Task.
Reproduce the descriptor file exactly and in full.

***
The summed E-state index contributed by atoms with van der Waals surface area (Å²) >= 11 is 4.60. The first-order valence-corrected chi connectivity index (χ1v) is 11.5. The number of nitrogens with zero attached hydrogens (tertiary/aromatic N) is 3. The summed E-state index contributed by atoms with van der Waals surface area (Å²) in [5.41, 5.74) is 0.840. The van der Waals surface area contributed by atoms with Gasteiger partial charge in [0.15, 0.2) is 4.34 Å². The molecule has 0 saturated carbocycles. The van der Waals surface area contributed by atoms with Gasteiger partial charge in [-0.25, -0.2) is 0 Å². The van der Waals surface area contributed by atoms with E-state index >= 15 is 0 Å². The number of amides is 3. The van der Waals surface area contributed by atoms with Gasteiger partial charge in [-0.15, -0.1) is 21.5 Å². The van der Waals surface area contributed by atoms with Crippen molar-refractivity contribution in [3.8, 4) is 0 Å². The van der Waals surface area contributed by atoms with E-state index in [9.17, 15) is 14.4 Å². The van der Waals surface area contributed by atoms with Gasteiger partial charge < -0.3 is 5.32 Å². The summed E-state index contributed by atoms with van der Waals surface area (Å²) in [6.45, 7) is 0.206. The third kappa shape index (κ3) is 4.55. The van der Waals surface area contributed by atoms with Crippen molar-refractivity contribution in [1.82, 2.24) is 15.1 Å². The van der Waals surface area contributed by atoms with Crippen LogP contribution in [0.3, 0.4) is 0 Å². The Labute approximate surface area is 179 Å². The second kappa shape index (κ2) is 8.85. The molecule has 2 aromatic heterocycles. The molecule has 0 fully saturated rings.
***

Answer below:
The summed E-state index contributed by atoms with van der Waals surface area (Å²) >= 11 is 4.60. The first-order valence-corrected chi connectivity index (χ1v) is 11.5. The number of nitrogens with zero attached hydrogens (tertiary/aromatic N) is 3. The summed E-state index contributed by atoms with van der Waals surface area (Å²) in [5.41, 5.74) is 0.840. The van der Waals surface area contributed by atoms with Gasteiger partial charge in [0.15, 0.2) is 4.34 Å². The molecule has 0 saturated carbocycles. The van der Waals surface area contributed by atoms with Gasteiger partial charge in [-0.25, -0.2) is 0 Å². The van der Waals surface area contributed by atoms with E-state index >= 15 is 0 Å². The number of amides is 3. The van der Waals surface area contributed by atoms with Gasteiger partial charge in [-0.15, -0.1) is 21.5 Å². The van der Waals surface area contributed by atoms with Crippen molar-refractivity contribution in [3.8, 4) is 0 Å². The van der Waals surface area contributed by atoms with E-state index in [9.17, 15) is 14.4 Å². The van der Waals surface area contributed by atoms with Gasteiger partial charge < -0.3 is 5.32 Å². The summed E-state index contributed by atoms with van der Waals surface area (Å²) in [6.45, 7) is 0.206. The third kappa shape index (κ3) is 4.55. The van der Waals surface area contributed by atoms with Crippen molar-refractivity contribution in [1.82, 2.24) is 15.1 Å². The van der Waals surface area contributed by atoms with Crippen LogP contribution in [0.3, 0.4) is 0 Å². The Labute approximate surface area is 179 Å². The second kappa shape index (κ2) is 8.85. The molecule has 2 aromatic heterocycles. The molecule has 0 fully saturated rings.